Woman in Debt: A hidden problem

There are vastly different behavioural patterns between men and women when it comes to personal debt. Men and women are still treated differently in many ways, despite 30-plus years of progressive law making, but two thirds of women across the UK now find themselves indebted.

Our infographic takes a look at women in debt and sheds some light on this hidden problem.


Women more likely to become insolvent than men

The Insolvency Service’s gender and regional personal insolvency statistics for England and Wales in 2014 showed, for the first time, that women are more likely to become insolvent than men. Woman between the ages of 18-44 showed a greater likelihood to enter an Individual Voluntary Arrangement (IVA) than their male counterparts.

According to R3 research, based on the cases they see, 85% of Insolvency Practitioners say consumer debt issues are a major cause of insolvency for females, while only 75% say the same for men.

Phillip Sykes, President of R3

Debt Relief Orders (DRO) were also more common amongst women than men across all regions and age groups. Men, however, still top the bankruptcy tables.  The introduction of the DRO in 2009 partly explains the difference between genders. It is a debt solution for people with under £15,000 worth of debt, a low income and barely any disposable income – sadly it is likely that more women than men fall into this category, purely because incomes are not yet equal between the genders.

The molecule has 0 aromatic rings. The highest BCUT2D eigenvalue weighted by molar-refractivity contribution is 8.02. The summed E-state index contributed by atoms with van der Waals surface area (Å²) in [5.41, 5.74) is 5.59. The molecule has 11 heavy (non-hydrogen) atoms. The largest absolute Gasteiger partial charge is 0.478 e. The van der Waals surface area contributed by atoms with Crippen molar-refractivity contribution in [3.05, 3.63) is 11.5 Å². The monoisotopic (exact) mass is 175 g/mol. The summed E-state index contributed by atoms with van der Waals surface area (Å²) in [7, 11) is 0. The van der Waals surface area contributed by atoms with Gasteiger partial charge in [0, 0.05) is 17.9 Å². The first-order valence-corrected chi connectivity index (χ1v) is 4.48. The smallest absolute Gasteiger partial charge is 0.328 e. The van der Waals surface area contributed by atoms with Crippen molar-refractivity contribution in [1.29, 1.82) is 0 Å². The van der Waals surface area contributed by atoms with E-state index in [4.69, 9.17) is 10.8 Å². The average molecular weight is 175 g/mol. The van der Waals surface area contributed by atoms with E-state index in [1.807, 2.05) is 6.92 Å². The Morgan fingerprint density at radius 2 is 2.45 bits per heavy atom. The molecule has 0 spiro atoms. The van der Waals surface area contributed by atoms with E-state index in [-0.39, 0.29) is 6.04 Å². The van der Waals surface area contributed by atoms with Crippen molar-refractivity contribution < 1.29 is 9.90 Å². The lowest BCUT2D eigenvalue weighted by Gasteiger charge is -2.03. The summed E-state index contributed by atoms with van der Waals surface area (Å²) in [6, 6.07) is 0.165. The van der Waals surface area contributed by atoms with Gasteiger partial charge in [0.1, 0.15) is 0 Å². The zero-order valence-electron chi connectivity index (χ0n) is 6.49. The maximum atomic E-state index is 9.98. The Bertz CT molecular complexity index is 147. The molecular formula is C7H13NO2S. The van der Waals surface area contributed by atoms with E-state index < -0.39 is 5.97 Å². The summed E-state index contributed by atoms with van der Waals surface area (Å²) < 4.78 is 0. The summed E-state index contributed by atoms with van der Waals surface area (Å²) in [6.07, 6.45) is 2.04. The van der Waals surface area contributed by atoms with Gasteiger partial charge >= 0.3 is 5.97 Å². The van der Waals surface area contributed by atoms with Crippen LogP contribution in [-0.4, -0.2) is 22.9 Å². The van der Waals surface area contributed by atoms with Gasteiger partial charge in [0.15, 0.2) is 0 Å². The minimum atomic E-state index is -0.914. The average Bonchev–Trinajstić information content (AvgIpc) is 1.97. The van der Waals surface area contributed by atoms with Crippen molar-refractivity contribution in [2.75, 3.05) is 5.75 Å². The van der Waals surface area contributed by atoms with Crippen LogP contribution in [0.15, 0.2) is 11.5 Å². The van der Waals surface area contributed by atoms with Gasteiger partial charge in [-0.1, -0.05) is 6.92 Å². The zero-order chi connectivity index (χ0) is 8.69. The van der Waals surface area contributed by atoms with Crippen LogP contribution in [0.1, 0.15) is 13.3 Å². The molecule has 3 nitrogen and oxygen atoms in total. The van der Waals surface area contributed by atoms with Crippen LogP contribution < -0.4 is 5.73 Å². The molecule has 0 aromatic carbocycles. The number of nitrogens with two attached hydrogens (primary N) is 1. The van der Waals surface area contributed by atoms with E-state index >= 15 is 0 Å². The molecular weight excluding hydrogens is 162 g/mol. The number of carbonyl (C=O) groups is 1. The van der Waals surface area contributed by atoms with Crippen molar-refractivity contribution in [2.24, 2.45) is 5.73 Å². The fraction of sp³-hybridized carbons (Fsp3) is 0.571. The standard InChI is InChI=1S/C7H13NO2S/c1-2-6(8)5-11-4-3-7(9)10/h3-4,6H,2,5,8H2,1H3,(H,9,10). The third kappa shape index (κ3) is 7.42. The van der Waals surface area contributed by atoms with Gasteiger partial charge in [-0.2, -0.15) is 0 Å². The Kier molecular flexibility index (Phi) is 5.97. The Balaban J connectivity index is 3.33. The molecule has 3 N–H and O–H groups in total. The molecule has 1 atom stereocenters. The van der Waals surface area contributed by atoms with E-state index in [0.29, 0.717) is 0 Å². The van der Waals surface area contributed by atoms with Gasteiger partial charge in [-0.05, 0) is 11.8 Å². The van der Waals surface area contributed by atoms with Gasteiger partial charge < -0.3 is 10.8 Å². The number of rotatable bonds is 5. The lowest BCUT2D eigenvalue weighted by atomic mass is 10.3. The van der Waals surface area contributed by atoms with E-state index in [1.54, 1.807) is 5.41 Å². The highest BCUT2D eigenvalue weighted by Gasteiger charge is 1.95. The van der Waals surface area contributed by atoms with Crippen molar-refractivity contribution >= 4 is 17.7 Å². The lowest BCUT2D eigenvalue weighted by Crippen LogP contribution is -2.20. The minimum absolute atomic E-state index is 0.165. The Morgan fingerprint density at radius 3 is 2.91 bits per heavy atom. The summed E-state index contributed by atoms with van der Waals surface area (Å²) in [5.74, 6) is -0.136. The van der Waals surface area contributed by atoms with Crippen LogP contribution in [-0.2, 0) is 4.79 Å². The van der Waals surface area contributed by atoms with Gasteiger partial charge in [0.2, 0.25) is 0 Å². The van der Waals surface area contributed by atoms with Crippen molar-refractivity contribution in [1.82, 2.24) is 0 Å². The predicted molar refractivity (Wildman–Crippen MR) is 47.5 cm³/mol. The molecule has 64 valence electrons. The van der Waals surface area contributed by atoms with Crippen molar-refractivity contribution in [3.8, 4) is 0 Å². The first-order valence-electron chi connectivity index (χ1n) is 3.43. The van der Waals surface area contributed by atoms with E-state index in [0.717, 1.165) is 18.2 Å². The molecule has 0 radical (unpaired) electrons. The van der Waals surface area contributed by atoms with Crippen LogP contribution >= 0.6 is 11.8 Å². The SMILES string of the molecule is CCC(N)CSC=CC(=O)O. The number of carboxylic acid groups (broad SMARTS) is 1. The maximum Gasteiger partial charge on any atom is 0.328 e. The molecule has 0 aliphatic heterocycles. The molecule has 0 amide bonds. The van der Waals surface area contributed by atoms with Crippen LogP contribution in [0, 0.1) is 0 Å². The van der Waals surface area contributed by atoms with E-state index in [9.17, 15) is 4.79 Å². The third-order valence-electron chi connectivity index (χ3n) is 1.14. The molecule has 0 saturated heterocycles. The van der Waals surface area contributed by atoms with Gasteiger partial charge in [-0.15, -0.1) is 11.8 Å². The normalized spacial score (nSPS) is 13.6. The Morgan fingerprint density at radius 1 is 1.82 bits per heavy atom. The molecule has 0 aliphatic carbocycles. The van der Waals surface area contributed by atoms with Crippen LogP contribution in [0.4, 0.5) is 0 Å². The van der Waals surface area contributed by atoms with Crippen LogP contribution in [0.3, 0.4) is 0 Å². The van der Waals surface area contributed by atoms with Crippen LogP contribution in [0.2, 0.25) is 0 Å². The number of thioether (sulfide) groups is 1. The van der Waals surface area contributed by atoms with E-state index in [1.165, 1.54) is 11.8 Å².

A difference in earning potential between the two sexes is certainly a contributing factor. 40 years after the Equal Pay Act came into force, UK women continue to face a stark gap in their earnings compared to men, and experience one of the highest pay gaps in the EU.

Women in the UK still do the bulk of unpaid care for children and elderly or sick relatives, therefore many women take on part-time roles in order to balance work around their caring commitments. Almost three-quarters (74%) of part-time workers in the UK are women.

Debt and the hidden problem

Debt has become even more difficult to talk about and like most problems, the more it is ignored the more it escalates. Women tend to find it easier to open up about problems, which could suggest they are more than likely to be honest and upfront about financial issues.

However, 10% of women have debts they hide from their partners. Serious debt can go much further than just hitting bank balances, especially for women. For instance, female students with debt issues are more likely to have an eating disorder than those without financial issues.

It is also evident that women are 20-40% more likely to suffer from a psychological disorder than men, with financial pressure a regular contributor.

Women tackle their debts sooner than men

Inability to pay bills was second highest concern for women in a political survey carried out by Lodestone last year. 51% of women surveyed were concerned about their level of debt compared to 46% of men.

Who deals with the household budgeting could also impact on these results, with more women tending to take up the responsibility of this role, making them more aware of the situation.

Pressure from children to spend more than we have is bad enough, but women are under increasing pressure from the media to have the celebrity look and buy possessions they simply cannot afford.

Are women victims to frivolous spending? Is the pay gap between men and women relative in the difficulties in overcoming debt for women? Or is the reality that women are simply more responsible than men in dealing with debt sooner?

Please share your thoughts and opinions below.

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